Courtesy of Harthill Consulting
Researchers from Piaget onwards have identified that children pass through distinct stages of development on their journey to adulthood. As part of this evolving process they develop abilities that fundamentally expand their understanding of, and relationship to, the world.
The Leadership Development Framework applies this principle of development to adults. That is, continuing throughout adult life many individuals also experience a series of overlapping yet distinctly identifiable stages of development. These stages, as in childhood, significantly affect the abilities of people to problem solve, interpret and interact with their environment.
Stages of adult development are relatively independent of personality traits as they specifically address the processes of meaning making which inform and lead individuals to action. We describe these stages as "Action Logics". Some observers describe Action Logics as a master trait when accounting for individual differences.
A profound belief in human potential for continued growth and learning is the motivating force behind the Leadership Development Framework. It offers the opportunity for personal growth to all - no one is fixed at their current Action Logic. If motivated and supported to do so, everyone is able to develop new ways of looking at and engaging with life.
This Leadership Development Framework describes nine sequential changes in how a person interprets events, or makes meaning. Full descriptions of each Action Logic are found in the following pages. Research and our extensive experience confirms that most people develop the Action Logics in the order presented.
Once an Action Logic has been assimilated it remains a part of the person"s meaning making capability, even as later and more integrated logics are adopted (just as when a child learns to run it doesn"t cease to be able to walk).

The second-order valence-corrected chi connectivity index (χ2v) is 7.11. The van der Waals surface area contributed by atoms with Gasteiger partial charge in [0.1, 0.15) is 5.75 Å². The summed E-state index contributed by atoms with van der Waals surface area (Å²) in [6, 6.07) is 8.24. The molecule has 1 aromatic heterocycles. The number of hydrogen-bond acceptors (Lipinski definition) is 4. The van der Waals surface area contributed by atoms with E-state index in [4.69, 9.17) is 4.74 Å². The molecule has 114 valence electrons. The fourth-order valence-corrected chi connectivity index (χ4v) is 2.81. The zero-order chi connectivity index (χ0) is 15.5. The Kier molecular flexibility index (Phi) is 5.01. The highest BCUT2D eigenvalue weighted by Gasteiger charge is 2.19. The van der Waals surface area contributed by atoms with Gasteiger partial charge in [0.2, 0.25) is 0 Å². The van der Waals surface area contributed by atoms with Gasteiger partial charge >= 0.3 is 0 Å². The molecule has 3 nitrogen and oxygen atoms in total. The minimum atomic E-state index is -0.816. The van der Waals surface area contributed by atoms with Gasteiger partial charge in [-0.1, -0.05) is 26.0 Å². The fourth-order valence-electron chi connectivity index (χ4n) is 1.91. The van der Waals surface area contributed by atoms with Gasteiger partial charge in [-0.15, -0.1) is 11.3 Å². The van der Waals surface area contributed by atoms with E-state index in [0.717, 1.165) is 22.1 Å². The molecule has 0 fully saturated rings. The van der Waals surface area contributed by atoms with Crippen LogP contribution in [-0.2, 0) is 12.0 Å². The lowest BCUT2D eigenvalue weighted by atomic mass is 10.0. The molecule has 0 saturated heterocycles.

The Leadership Development Framework provides a way of understanding how a leader or manager is likely to interpret situations and thus how they may act. Although people draw their understanding from multiple Action Logics, we can usually describe one, and sometimes two which are dominant. People may be in transition from one Action Logic to another or rooted firmly in one central logic. In stressful times adults often revert to behavior associated with earlier Action Logics because of unconscious patterns. People may choose to act from earlier Action Logics if the situation demands it (in a robbery Diplomat behavior is a life saver). In contrast, behaviors associated with Action Logics later than a person"s current logic cannot be consistently summoned forth.
The Leadership Development Framework offers a chance to reach deep personal understanding and the option to identify unique developmental challenges.
The Leadership Development Framework does not provide a once and for all label which describes a person fully. It does not predict how people will behave in particular situations. It does not predict whether or when a person will transform to another Action Logic in the future.
It is important to understand that this framework is not a guide to increased happiness (or even wealth). Each Action Logic has its own merits and difficulties, beauties and shadows. There is no evidence that later stages bring more joy or greater satisfaction from life, only that the nature of what delights and what causes suffering changes.
However the framework does give some very reliable pointers as to the qualities and types of leadership capability an individual may have.